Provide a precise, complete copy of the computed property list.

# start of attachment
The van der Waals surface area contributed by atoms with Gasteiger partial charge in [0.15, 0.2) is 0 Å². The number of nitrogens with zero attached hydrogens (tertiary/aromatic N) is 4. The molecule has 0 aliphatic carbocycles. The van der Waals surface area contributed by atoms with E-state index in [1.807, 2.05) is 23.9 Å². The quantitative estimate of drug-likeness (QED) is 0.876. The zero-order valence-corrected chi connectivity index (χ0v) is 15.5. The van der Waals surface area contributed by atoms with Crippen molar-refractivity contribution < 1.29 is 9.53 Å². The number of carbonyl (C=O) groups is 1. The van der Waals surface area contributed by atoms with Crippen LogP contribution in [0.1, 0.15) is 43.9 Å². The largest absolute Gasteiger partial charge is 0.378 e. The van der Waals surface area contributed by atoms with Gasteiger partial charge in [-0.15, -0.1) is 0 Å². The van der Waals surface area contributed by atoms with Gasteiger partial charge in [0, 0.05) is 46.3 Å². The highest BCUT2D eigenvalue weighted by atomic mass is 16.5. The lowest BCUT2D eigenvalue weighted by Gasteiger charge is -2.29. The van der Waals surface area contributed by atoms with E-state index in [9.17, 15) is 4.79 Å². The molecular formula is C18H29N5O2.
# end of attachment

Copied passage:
The van der Waals surface area contributed by atoms with Gasteiger partial charge in [0.15, 0.2) is 0 Å². The number of nitrogens with zero attached hydrogens (tertiary/aromatic N) is 4. The molecule has 0 aliphatic carbocycles. The van der Waals surface area contributed by atoms with E-state index in [1.807, 2.05) is 23.9 Å². The quantitative estimate of drug-likeness (QED) is 0.876. The zero-order valence-corrected chi connectivity index (χ0v) is 15.5. The van der Waals surface area contributed by atoms with Crippen molar-refractivity contribution < 1.29 is 9.53 Å². The number of carbonyl (C=O) groups is 1. The van der Waals surface area contributed by atoms with Crippen LogP contribution in [0.1, 0.15) is 43.9 Å². The largest absolute Gasteiger partial charge is 0.378 e. The van der Waals surface area contributed by atoms with Gasteiger partial charge in [-0.15, -0.1) is 0 Å². The van der Waals surface area contributed by atoms with Gasteiger partial charge in [0, 0.05) is 46.3 Å². The highest BCUT2D eigenvalue weighted by atomic mass is 16.5. The lowest BCUT2D eigenvalue weighted by Gasteiger charge is -2.29. The van der Waals surface area contributed by atoms with E-state index in [9.17, 15) is 4.79 Å². The molecular formula is C18H29N5O2.